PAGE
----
October 12, 2013
ITN editor Martin Denton offers some insights about Buran Theatre's Nightmares: A Demonstration of the Sublime, which returns to the Brick Theater in Williamsburg, October 17-20.
The first Buran Theatre production I saw was The House of Fitzcarraldo, which had a brief but memorable run at the Brick in early 2012. We went to the opening night performance, which was sparsely attended because at that point few New Yorkers knew about Buran and their special brand of immersive theater. We were the first to enter the space, and made our way for the front row, where we always like to sit (because we’re short, and we don’t like to have anyone tall in front of us). But the stage was cluttered with props and – well, stuff – of all kinds and shapes and sizes, starting with a heavy length of rope laid out across the edge. Behind it, blithely tuning up, sat a man with a guitar. Not wanting to mess with their set, I asked the musician, “Is it okay for us to sit in the front row?” And not missing a beat, he replied “It’s fine, but you might get splashed with beer.”
And in a way, that’s all you need to know about the Buran aesthetic: It is fine, and you might get splashed with beer. But you’re going to be in for a whirlwind of a night that’s going to engage all your senses, including the ones that are too rarely engaged in the theater these days—the ones that make you do the deepest, heartiest thinking; the ones that make a Buran work linger in your consciousness for days and weeks after you see it.
New Yorkers are getting another chance to catch the current Buran opus in October, again at the Brick, for a too-short run of just four days. This one has the marvelous title Nightmares: A Demonstration of the Sublime. It premiered at the Brick right after New Year’s, to considerable acclaim—not just from me, but from a number of other observers, including Mitch Montgomery (then writing for Back Stage), who astutely identified Nightmares as “overwhelming” and “an expressionist critical mass…vehemently defying categorization.”
Even if you saw it then, you will still want to see it now, because it’s changed a whole bunch since January. The Buran aesthetic is all about process, you see: the joy—the point—of creation for these artists is…creation. So rather than be satisfied with some excellent notices and sold-out houses, Buran followed up Nightmares’ New York run with a national tour during which they completely took apart the show, re-cast and re-mounted it three different times in three different cities, and then put it all back together for a new (but I won’t say final) version—the one we’ll be seeing this month.
Buran’s co-founder and artistic director Adam R. Burnett explains:
“The House of Fitzcarraldo had five runs in different cities and the performance changed every night. I was cutting and rearranging in the MIDST of the performance. I'd come off stage and tell everyone, ‘Cut the next scene, move scene nine to scene four’ and such and such. We didn't have a final running order until the last few performances of our run in Brooklyn at The Brick. Now that the show is set in this way, I'm finished. I have no interest in ever revisiting. And as far I'm concerned, until I find some reason to alter it beyond recognition, it won't be performed again.”(Of course, and happily, that last part is not necessarily true; Adam has told me more than once that there may be more Fitzcarraldo performances in the future. I hope so.)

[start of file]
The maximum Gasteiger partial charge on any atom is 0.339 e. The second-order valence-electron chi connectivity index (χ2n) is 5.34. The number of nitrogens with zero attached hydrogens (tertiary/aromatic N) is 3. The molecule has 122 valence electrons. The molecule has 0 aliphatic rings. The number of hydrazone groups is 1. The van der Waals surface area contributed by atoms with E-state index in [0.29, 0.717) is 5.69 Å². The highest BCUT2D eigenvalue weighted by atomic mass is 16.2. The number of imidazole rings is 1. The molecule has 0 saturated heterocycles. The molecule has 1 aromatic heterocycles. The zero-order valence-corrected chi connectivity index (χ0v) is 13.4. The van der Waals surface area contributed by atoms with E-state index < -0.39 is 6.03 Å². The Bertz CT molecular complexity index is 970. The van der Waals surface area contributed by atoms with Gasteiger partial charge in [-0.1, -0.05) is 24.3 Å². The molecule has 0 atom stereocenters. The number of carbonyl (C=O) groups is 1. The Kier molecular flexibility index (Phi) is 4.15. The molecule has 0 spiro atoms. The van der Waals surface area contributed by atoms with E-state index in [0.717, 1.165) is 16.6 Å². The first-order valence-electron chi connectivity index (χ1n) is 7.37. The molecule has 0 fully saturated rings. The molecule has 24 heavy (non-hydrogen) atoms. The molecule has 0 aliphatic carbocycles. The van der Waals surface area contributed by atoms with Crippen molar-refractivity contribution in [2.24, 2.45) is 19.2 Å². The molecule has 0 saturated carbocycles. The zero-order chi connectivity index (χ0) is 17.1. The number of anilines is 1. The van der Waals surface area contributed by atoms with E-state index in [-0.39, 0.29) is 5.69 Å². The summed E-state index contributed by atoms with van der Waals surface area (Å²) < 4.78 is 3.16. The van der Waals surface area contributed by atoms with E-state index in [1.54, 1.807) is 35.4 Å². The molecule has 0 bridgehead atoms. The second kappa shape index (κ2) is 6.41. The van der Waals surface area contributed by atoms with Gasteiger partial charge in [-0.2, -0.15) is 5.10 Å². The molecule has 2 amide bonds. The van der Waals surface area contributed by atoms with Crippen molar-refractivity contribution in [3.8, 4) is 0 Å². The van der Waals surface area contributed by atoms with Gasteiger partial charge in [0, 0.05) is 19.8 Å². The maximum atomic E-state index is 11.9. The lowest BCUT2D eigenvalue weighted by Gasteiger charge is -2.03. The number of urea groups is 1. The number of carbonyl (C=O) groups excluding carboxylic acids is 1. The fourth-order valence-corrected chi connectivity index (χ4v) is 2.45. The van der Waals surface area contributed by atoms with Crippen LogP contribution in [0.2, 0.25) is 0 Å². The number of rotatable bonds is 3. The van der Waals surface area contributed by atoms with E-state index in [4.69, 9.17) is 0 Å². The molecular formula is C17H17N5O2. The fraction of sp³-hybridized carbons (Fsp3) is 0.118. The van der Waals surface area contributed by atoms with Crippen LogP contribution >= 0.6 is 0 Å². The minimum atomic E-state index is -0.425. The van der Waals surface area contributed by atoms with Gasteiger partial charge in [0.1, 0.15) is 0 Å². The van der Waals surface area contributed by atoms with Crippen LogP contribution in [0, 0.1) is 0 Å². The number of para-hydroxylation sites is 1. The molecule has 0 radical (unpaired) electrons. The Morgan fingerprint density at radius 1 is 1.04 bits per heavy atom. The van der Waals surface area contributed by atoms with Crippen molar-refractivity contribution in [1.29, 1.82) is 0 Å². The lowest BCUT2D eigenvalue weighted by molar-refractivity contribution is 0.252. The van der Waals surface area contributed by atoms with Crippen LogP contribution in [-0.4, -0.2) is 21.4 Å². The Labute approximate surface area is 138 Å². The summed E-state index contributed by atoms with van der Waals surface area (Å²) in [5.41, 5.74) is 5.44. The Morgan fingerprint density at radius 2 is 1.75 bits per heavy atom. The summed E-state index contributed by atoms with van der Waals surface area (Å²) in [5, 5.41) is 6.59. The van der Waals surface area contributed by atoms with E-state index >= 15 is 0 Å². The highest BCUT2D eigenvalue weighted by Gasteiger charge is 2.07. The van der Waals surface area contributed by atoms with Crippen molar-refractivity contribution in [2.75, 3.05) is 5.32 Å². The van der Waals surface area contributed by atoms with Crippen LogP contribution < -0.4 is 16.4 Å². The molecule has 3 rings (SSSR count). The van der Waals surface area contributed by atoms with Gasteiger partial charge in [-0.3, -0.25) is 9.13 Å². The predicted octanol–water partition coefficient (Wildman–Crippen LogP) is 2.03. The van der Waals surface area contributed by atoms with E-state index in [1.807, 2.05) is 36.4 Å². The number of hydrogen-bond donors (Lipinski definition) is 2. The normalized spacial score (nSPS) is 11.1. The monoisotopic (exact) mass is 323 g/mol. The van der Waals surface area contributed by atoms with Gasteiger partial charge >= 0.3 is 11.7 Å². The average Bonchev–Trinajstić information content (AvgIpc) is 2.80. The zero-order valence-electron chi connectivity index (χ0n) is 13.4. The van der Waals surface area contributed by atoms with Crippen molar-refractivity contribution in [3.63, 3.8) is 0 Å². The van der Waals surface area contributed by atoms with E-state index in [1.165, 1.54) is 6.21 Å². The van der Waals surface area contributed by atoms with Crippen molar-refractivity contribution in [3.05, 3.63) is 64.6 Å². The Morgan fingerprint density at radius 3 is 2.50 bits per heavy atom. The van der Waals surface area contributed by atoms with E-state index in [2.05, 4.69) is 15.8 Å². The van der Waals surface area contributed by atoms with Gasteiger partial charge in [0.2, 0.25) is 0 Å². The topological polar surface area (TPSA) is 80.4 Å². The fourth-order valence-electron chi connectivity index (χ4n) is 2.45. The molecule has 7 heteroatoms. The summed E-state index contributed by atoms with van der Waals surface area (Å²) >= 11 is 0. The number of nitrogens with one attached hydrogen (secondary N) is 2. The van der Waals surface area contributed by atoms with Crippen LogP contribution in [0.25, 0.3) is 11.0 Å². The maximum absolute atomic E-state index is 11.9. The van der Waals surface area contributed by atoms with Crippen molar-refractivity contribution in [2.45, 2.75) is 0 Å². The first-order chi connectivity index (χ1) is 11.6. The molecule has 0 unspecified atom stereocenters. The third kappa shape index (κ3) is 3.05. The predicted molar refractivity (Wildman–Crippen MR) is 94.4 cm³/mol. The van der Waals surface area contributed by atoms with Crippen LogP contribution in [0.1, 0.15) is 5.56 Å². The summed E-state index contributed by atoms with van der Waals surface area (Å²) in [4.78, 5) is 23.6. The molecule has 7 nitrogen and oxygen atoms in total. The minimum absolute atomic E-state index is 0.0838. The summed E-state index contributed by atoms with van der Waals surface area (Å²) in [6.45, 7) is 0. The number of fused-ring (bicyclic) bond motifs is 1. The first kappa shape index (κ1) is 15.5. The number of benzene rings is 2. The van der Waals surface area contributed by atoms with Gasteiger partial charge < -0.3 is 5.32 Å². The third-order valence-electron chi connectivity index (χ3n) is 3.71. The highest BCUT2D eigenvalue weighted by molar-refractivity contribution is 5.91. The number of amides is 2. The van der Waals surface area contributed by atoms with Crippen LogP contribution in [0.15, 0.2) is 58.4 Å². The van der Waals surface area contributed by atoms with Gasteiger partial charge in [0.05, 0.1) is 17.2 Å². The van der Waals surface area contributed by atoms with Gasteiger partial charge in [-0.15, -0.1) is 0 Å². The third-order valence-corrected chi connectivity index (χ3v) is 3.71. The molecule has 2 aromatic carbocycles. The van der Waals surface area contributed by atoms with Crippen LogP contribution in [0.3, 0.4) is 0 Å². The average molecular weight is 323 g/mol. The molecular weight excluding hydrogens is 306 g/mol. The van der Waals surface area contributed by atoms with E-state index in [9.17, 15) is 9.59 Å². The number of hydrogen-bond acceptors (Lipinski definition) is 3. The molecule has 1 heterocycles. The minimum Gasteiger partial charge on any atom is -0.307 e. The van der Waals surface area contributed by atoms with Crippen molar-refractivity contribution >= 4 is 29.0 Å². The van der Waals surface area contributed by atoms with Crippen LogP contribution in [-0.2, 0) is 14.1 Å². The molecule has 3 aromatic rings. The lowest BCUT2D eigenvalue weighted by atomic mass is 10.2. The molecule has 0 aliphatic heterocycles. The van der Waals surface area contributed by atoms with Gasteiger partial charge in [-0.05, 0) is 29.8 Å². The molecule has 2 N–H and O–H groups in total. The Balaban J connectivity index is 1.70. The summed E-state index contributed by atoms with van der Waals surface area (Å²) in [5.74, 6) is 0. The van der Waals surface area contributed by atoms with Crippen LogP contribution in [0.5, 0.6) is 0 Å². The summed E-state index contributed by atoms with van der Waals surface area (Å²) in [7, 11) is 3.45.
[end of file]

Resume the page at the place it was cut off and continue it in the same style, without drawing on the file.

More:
So, gosh, here we are halfway through the article and I haven’t really told you a thing about the play itself. Nightmares is an investigation of appropriation and art. It wonders how, in an age when precise reproduction of a painting or a piece of music can be accomplished cheaply and immediately thanks to modern technology, anything original and beautiful can be made. It does this through a story (if “story” is really the word: Buran’s work is postdramatic in every sense, always about what’s happening in the room rather than the travails of made-up characters) of a young man, played by Burnett, who has acquired some modest fame as a blogger, and his friend (played by Jud Knudsen, co-founder of Buran and the other pivotal creator of this piece; he and Burnett are the ones who toured all summer with it and saw it through its transformations), who thinks just maybe that the blogs were plagiarized.
So much goes on in a Buran show! Here’s some of what I wrote about it earlier this year:
“The show contains funny scenes and startling surprises; there are wondrously animated projections of some of the paintings discussed by these characters and a truly mind-blowing animated short film (for want of a better way to describe it) that I thought was based on sonogram-esque views of the human circulatory system but my companion thought was about the game of "Telephone" that is Twitter, filled with almost-accurate, not-quite-synchronized repetitions of themes….The text dazzles as it considers our imprecision and our faulty memories: how we muddle and mix up words and attributions, and what that does to clear thinking. The direction, by Burnett, Theresa Buchheister, and Knudsen, manages the illusion of anarchy without feeling out of control. Nick Kostner's set is unexpectedly lovely.”
I concluded with this thought: It's an experience that the thoughtful student of contemporary American theater ought to undertake. Whatever’s been changed in Nightmares as it wended its way to Kansas, New Mexico, and California last summer, that will undoubtedly still be true. “The biggest discovery was how LARGE and truly OVERWHELMING we could make it,” Adam told me. I hope lots of adventurous theatergoers will be excited to discover just that this month at the Brick.
[Note: There’s lots of information about Buran and Nightmares on Indie Theater Now, including my podcast conversation with Adam and Jud about the tour.]